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I believe (as Leopold gives us no other choice) that Leopold values nature and its

awareness in a similar way that Emerson did and that by awareness of nature we can have

knowledge of ourselves and our world. Thus, we can understand Leopold's affection for

awareness of nature. Leopold does not make it clear why he distrusts education and its influence

on the mind of man. However, just because he does not make explicit his troubles with education,

I still think we can make sense of what he means by taking education, not in the sense that we

usually take it to mean, the process of gaining knowledge of "what's necessary and true", but,

rather, in terms of socialization (and by which institution--family, schooling, etc.). Our culture, is

one that values individualism, work, practicality, material comfort, science and rationality, and a

therapeutic culture. Our culture is one of progress, and egoism (a culture that favors the heroes of

Ayn Rand's novels and philosophy) and this is what our culture teaches us through socialization.

Our culture does not value or teach introspection and the reverence of nature so that we can have

knowledge of ourselves. Instead, from the day we are born we are bombarded with a culture that

emphasizes progress, acquisition, mobility, and achievement, and we find this in our schools from

the first day of preschool until the awarding of a Ph.D. This is how our culture is.

What Leopold was noticing was not that education (schooling) fails to teach knowledge,

but that socialization through the institution of schooling (teaching our cultural values, beliefs, and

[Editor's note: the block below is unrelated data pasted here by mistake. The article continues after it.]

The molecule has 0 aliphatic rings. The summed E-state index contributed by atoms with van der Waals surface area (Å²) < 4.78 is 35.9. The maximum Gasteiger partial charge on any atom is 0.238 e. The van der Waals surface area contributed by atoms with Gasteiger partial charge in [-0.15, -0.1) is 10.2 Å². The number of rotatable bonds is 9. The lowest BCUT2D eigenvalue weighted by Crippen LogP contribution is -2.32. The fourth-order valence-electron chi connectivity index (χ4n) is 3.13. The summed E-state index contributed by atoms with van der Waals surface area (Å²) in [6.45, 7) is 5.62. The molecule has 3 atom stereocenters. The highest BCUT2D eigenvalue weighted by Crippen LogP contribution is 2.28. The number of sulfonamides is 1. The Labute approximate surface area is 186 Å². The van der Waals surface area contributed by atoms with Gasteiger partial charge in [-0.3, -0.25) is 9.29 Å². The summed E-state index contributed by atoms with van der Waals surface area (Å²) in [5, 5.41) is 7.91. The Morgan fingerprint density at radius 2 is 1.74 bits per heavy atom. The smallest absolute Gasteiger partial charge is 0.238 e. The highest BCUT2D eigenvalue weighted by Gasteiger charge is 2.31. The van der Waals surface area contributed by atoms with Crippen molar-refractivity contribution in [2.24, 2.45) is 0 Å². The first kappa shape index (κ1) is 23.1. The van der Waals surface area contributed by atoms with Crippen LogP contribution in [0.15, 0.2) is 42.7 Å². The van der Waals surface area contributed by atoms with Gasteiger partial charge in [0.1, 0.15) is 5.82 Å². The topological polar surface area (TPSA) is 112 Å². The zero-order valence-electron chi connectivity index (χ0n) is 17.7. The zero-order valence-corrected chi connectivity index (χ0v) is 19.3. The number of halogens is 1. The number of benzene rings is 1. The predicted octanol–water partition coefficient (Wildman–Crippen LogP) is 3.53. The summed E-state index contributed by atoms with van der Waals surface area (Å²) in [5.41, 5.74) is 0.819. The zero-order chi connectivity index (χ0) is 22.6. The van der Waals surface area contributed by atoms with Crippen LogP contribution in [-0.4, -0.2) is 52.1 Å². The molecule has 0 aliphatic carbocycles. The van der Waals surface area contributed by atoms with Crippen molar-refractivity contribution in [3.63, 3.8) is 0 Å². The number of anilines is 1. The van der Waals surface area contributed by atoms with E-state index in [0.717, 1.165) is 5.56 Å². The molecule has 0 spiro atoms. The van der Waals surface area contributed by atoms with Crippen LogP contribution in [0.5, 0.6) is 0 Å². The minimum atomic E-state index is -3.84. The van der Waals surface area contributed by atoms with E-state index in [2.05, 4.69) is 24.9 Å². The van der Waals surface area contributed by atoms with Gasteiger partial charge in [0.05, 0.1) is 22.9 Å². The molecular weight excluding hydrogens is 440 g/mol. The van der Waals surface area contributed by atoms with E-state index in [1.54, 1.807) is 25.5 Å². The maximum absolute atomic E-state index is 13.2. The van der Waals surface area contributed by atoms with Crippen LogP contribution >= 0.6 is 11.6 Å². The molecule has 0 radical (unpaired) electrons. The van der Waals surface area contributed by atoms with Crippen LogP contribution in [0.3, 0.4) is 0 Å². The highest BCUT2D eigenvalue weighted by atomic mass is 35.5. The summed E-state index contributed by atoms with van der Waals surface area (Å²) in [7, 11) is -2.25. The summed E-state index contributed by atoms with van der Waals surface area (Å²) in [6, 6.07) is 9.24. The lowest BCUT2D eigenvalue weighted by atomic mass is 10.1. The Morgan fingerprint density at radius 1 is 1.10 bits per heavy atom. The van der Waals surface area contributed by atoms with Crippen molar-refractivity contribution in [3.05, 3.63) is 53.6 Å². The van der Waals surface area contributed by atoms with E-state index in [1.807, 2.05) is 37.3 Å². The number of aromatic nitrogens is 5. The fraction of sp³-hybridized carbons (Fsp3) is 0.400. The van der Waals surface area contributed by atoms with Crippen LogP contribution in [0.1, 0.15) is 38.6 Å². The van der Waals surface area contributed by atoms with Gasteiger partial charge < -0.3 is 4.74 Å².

what's "important") fails to instill an understanding and appreciation for ourselves and nature; it

fails to cultivate the mind. Leopold saw our culture as educating its population to thrust its

awareness to the side, to make invisible a whole world in which we live. We must question,

Leopold is imploring, whether or not we want to go through life without making our own

awareness a priority (he does not make the distinction, but he uses awareness in place of

"attention") of the world and self. Should our own economic and technological progress, our

meritism and prudence be of more value than knowledge of ourselves? Leopold, we may reason,

meant by "things of lesser worth" not to be education in the sense of the attainment of knowledge,

but the education as done by our American culture (through its institution of family and schooling)

that trades off awareness of the self and nature for an artificial world created by man, a world of

glass and steel that George Babbitt, of Sinclair Lewis' novelBabbitt, lives in--the world of the

conformist, mindlessness, progress, and corruption of the mind--the world of schooling, not

education. (If one considers the above definitions of culture too modern for Leopold, Lewis wrote